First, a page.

No-Prep Porcelain Veneers
Creating a dream smile without removing tooth enamel
A friend of mine just had veneers done and said his dentist didn't need to use a drill — or a needle! But don't you have to have your teeth reshaped to get veneers?
More and more people are discovering what a big difference dental veneers can make. Veneers can improve the color, shape, and overall appearance of your teeth, and remedy cosmetic problems like stains, gaps, and spacing irregularities. The traditional method of placing veneers involves some relatively extensive preparation of the teeth, often including the removal of a significant amount of tooth structure. But today, "no-prep" veneers can offer many of the same benefits — with little or no tooth preparation. That's what your friend is talking about.
|Wafer-thin porcelain veneers can often be bonded directly to the tooth surface.|
What is a Veneer?
Veneers themselves are wafer-thin shells made of porcelain or composite materials. Tough, translucent and very realistic, they are bonded to the front of your teeth, where they can dramatically change the appearance of your smile. But as slim as they are — often just 1 millimeter or less in thickness — they still add some bulk to the tooth, which could look or feel unnatural. That's why it has traditionally been necessary to prepare the tooth by removing some of its enamel (hard mineralized surface) in order to create space for the veneers.
Even though it is a routine procedure, and anesthesia is used to avoid any discomfort, some people are concerned about having to undergo this type of dental treatment. Furthermore, the removal of tooth enamel means that having traditional veneers is an irreversible procedure: Once you have it done, you can't go back. Wouldn't it be nice if you could get the benefits of veneers without the tooth preparation? In many cases, you can.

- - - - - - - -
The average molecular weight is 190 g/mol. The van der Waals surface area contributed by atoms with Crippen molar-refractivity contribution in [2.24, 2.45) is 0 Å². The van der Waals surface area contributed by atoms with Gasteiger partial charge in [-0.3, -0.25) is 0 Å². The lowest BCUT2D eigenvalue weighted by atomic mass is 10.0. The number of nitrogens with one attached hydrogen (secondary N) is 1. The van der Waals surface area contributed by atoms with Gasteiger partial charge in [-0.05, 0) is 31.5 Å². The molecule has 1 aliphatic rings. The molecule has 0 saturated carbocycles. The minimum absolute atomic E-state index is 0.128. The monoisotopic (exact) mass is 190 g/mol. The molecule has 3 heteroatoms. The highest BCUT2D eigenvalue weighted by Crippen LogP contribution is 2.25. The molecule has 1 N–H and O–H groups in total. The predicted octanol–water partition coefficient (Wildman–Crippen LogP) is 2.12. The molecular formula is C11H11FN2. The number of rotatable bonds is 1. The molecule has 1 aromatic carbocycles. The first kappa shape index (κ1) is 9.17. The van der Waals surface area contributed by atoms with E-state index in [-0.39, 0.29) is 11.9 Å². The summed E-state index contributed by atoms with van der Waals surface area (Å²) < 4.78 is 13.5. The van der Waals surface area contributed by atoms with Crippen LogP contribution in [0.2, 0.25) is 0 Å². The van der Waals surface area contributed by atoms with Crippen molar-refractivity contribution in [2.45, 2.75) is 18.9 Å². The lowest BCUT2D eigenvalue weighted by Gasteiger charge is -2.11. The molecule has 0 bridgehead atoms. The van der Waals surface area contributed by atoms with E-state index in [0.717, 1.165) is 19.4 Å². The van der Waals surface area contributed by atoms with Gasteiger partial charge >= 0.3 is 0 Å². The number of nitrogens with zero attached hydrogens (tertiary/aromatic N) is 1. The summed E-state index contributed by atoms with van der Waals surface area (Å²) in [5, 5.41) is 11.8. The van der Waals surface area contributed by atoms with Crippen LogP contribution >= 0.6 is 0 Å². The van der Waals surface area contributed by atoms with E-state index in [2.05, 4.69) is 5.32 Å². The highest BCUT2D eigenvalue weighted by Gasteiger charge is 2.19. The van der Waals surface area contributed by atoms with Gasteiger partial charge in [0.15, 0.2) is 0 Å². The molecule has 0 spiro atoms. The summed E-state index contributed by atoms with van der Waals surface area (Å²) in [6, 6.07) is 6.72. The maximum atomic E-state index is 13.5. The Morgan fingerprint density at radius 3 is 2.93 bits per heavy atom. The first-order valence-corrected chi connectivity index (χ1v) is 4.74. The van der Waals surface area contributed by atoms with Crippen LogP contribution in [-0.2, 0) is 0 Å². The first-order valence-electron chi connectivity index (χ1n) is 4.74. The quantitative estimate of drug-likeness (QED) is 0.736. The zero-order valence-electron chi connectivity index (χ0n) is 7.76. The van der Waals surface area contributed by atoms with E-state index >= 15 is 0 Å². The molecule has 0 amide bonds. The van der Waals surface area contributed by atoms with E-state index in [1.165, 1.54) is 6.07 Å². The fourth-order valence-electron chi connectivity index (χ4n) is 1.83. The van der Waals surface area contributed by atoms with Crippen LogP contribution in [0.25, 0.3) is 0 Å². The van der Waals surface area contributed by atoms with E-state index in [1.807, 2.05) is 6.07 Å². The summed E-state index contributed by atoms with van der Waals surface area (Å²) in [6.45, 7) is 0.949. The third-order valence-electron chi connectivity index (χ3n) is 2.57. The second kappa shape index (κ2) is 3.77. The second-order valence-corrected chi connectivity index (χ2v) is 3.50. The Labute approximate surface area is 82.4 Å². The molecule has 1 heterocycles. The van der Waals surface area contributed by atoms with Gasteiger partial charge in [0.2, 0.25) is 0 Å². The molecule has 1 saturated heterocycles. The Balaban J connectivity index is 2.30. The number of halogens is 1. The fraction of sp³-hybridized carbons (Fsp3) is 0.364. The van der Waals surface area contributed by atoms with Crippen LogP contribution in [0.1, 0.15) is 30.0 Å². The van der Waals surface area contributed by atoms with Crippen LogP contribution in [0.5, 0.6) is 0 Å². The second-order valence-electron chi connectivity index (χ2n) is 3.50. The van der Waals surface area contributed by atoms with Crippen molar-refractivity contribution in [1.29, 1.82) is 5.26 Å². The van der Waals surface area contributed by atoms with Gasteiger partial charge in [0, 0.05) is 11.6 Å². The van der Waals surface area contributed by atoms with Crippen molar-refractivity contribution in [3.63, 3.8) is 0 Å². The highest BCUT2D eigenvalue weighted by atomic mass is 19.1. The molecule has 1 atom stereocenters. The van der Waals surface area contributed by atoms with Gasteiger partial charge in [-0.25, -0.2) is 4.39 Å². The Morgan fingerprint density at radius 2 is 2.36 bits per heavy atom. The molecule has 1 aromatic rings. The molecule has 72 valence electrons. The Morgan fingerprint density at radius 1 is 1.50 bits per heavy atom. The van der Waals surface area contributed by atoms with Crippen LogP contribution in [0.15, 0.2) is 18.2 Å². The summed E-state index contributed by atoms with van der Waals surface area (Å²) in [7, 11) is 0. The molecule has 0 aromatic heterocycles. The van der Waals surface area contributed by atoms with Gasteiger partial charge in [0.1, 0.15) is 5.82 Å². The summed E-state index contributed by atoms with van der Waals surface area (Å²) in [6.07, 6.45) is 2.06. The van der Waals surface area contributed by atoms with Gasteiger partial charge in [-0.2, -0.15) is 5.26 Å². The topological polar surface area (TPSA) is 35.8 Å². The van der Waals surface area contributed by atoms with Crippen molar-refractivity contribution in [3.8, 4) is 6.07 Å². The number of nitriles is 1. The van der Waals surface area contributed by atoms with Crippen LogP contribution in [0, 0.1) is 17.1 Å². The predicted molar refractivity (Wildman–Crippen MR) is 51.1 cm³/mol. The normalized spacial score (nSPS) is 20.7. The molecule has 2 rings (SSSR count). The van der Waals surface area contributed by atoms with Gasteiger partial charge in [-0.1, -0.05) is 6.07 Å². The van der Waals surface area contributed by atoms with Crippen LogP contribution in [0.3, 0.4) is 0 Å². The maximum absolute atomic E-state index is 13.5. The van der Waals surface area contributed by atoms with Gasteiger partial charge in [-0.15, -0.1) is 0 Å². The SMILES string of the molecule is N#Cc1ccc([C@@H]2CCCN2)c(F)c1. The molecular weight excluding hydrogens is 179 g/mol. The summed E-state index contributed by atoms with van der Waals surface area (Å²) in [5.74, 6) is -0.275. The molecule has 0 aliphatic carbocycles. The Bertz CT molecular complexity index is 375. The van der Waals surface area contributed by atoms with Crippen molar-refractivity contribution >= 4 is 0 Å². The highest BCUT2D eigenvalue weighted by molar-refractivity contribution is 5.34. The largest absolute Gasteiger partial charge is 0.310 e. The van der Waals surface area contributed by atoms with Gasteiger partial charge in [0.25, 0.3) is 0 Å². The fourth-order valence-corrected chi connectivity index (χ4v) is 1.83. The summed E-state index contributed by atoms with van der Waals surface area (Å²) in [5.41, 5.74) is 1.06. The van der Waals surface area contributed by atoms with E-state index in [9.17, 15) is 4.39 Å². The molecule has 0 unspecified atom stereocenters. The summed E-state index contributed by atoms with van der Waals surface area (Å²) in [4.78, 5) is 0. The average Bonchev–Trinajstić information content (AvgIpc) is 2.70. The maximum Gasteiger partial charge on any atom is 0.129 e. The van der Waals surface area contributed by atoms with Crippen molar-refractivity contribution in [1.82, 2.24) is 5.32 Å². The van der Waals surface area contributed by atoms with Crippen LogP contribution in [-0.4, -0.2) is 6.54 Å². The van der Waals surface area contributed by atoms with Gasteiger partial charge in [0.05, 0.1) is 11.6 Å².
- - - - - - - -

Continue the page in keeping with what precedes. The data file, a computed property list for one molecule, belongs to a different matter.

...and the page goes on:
No-Prep and Minimal-Prep Options
No-prep, as the name suggests, means that teeth remain practically untouched, and veneers are simply bonded onto them. Minimal-prep, a more common procedure, involves only minor reshaping of the teeth to ensure a natural, visually appealing fit. In this procedure, your dentist may use an abrasive tool to reshape enamel, and to shape and smooth the sides of your teeth. Then, veneers as thin as contact lenses are placed on teeth without going below the gum line.
Your dentist will tell you whether no-prep or minimal-prep veneers are a good fit for you after a dental exam. The procedure is best suited for:
- People who have teeth that are small or appear smaller than they really are due to large lips or other factors.
- A smile that is worn down because of teeth grinding, or has small gaps in it.
- A narrow smile, where teeth in the side of the smile are not visible from the front.
- Slightly stained or slightly misshaped teeth — for example "peg laterals," which are underdeveloped permanent teeth that are small and peg-shaped.
Placing No-Prep VeneersIf your enamel is in good condition, no-prep or minimal-prep veneers can be bonded to it directly. The procedure is minimally invasive, and you can typically expect no tooth sensitivity — and most often no anesthesia! And while it isn't necessary to use temporary restorations for your comfort, they are often used as a way of showing you what the aesthetic result will look like before the final restorations are placed. But the good news is, the whole procedure from the initial exam and taking impressions to placing the final veneers can be accomplished in as few as two appointments.
Apart from being less invasive, this procedure is reversible because the original teeth remain intact. However, it is important to remember that veneers form a very strong bond with enamel; removing them is not always easy.
When More Preparation Is Needed
With the extremely thin porcelains available today (measuring just 0.3 to 0.5 millimeters in thickness), it's often possible to avoid extensive tooth preparation. However, there are still situations where removing enamel is unavoidable.
If someone has teeth that are oversized or jut forward, even the thinnest veneers cannot be added without looking bulky. In this situation, some enamel will need to be removed. More extensive dental concerns, such as a malocclusion ("mal" – bad; "occlusion" – bite), often require more preparation — and sometimes, orthodontic work (such as braces) may be a better solution. However, in many situations, no-prep veneers can make a dramatic change in your smile in a minimal amount of time.
For the long-term success of your veneers, it is important to be clear about your goals and expectations. For example, some people want a significant color or shape change, and a minimally invasive technique might not work for them. Your dentist will carefully consider your oral health, current smile, and goals and expectations before recommending the best treatment option for you.